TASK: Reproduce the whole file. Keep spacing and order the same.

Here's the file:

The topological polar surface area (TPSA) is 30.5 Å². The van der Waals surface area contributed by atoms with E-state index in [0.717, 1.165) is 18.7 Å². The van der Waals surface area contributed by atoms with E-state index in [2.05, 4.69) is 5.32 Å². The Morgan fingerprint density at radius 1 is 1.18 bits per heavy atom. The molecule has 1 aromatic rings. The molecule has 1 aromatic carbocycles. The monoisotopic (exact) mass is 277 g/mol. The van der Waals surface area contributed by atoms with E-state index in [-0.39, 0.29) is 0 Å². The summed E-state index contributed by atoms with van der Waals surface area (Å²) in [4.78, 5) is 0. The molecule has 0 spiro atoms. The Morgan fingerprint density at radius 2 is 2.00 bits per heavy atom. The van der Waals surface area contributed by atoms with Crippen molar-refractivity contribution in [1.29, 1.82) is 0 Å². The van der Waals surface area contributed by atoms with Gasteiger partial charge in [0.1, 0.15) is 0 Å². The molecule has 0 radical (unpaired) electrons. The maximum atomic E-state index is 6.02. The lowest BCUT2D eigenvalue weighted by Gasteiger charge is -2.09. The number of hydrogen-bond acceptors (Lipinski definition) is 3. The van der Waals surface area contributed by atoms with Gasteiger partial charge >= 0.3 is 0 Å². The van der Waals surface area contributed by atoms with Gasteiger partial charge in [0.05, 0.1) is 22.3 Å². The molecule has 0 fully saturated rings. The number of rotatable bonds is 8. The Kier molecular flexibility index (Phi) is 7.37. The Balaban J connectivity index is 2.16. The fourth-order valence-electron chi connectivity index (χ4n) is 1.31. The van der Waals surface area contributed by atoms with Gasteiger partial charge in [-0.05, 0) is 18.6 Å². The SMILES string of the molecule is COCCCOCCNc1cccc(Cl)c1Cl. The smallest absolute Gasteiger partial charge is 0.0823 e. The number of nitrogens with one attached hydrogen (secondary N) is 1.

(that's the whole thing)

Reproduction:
The topological polar surface area (TPSA) is 30.5 Å². The van der Waals surface area contributed by atoms with E-state index in [0.717, 1.165) is 18.7 Å². The van der Waals surface area contributed by atoms with E-state index in [2.05, 4.69) is 5.32 Å². The Morgan fingerprint density at radius 1 is 1.18 bits per heavy atom. The molecule has 1 aromatic rings. The molecule has 1 aromatic carbocycles. The monoisotopic (exact) mass is 277 g/mol. The van der Waals surface area contributed by atoms with E-state index in [-0.39, 0.29) is 0 Å². The summed E-state index contributed by atoms with van der Waals surface area (Å²) in [4.78, 5) is 0. The molecule has 0 spiro atoms. The Morgan fingerprint density at radius 2 is 2.00 bits per heavy atom. The van der Waals surface area contributed by atoms with Crippen molar-refractivity contribution in [1.29, 1.82) is 0 Å². The van der Waals surface area contributed by atoms with Gasteiger partial charge in [0.1, 0.15) is 0 Å². The molecule has 0 radical (unpaired) electrons. The maximum atomic E-state index is 6.02. The lowest BCUT2D eigenvalue weighted by Gasteiger charge is -2.09. The number of hydrogen-bond acceptors (Lipinski definition) is 3. The van der Waals surface area contributed by atoms with Gasteiger partial charge >= 0.3 is 0 Å². The van der Waals surface area contributed by atoms with Gasteiger partial charge in [0.05, 0.1) is 22.3 Å². The molecule has 0 fully saturated rings. The number of rotatable bonds is 8. The Kier molecular flexibility index (Phi) is 7.37. The Balaban J connectivity index is 2.16. The fourth-order valence-electron chi connectivity index (χ4n) is 1.31. The van der Waals surface area contributed by atoms with Gasteiger partial charge in [-0.05, 0) is 18.6 Å². The SMILES string of the molecule is COCCCOCCNc1cccc(Cl)c1Cl. The smallest absolute Gasteiger partial charge is 0.0823 e. The number of nitrogens with one attached hydrogen (secondary N) is 1.